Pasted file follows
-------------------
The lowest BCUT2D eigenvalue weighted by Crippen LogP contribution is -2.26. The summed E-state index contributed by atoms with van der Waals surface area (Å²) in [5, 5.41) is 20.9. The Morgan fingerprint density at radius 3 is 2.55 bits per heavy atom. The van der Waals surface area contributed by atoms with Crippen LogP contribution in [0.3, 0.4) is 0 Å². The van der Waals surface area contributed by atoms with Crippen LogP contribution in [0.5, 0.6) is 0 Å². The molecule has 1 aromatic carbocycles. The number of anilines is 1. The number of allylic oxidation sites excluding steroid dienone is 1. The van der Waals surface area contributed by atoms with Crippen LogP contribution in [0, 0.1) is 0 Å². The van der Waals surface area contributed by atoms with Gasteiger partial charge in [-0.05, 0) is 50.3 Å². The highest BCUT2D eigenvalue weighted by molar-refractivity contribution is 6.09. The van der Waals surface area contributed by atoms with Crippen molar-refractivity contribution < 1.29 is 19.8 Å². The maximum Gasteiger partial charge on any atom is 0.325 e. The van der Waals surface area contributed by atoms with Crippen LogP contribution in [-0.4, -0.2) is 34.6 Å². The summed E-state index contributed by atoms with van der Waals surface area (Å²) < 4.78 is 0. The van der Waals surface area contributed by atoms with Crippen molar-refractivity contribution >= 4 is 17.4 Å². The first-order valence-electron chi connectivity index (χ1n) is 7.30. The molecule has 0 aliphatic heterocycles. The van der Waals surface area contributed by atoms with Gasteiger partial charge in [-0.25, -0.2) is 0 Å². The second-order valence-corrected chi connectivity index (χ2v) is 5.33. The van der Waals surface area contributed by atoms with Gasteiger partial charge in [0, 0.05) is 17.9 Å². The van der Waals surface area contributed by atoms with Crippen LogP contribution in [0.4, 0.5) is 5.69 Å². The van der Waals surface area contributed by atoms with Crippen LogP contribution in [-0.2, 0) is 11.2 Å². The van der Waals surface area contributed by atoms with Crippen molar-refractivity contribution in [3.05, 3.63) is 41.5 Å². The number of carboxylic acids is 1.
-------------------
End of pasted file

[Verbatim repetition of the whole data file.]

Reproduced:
The lowest BCUT2D eigenvalue weighted by Crippen LogP contribution is -2.26. The summed E-state index contributed by atoms with van der Waals surface area (Å²) in [5, 5.41) is 20.9. The Morgan fingerprint density at radius 3 is 2.55 bits per heavy atom. The van der Waals surface area contributed by atoms with Crippen LogP contribution in [0.3, 0.4) is 0 Å². The van der Waals surface area contributed by atoms with Crippen LogP contribution in [0.5, 0.6) is 0 Å². The molecule has 1 aromatic carbocycles. The number of anilines is 1. The number of allylic oxidation sites excluding steroid dienone is 1. The van der Waals surface area contributed by atoms with Crippen LogP contribution in [0, 0.1) is 0 Å². The van der Waals surface area contributed by atoms with Gasteiger partial charge in [-0.05, 0) is 50.3 Å². The highest BCUT2D eigenvalue weighted by molar-refractivity contribution is 6.09. The van der Waals surface area contributed by atoms with Crippen molar-refractivity contribution < 1.29 is 19.8 Å². The maximum Gasteiger partial charge on any atom is 0.325 e. The van der Waals surface area contributed by atoms with Crippen LogP contribution in [-0.4, -0.2) is 34.6 Å². The summed E-state index contributed by atoms with van der Waals surface area (Å²) < 4.78 is 0. The van der Waals surface area contributed by atoms with Crippen molar-refractivity contribution >= 4 is 17.4 Å². The first-order valence-electron chi connectivity index (χ1n) is 7.30. The molecule has 0 aliphatic heterocycles. The van der Waals surface area contributed by atoms with Gasteiger partial charge in [-0.25, -0.2) is 0 Å². The second-order valence-corrected chi connectivity index (χ2v) is 5.33. The van der Waals surface area contributed by atoms with Gasteiger partial charge in [0, 0.05) is 17.9 Å². The van der Waals surface area contributed by atoms with Crippen LogP contribution in [0.4, 0.5) is 5.69 Å². The van der Waals surface area contributed by atoms with Crippen LogP contribution in [-0.2, 0) is 11.2 Å². The van der Waals surface area contributed by atoms with Crippen molar-refractivity contribution in [3.05, 3.63) is 41.5 Å². The number of carboxylic acids is 1.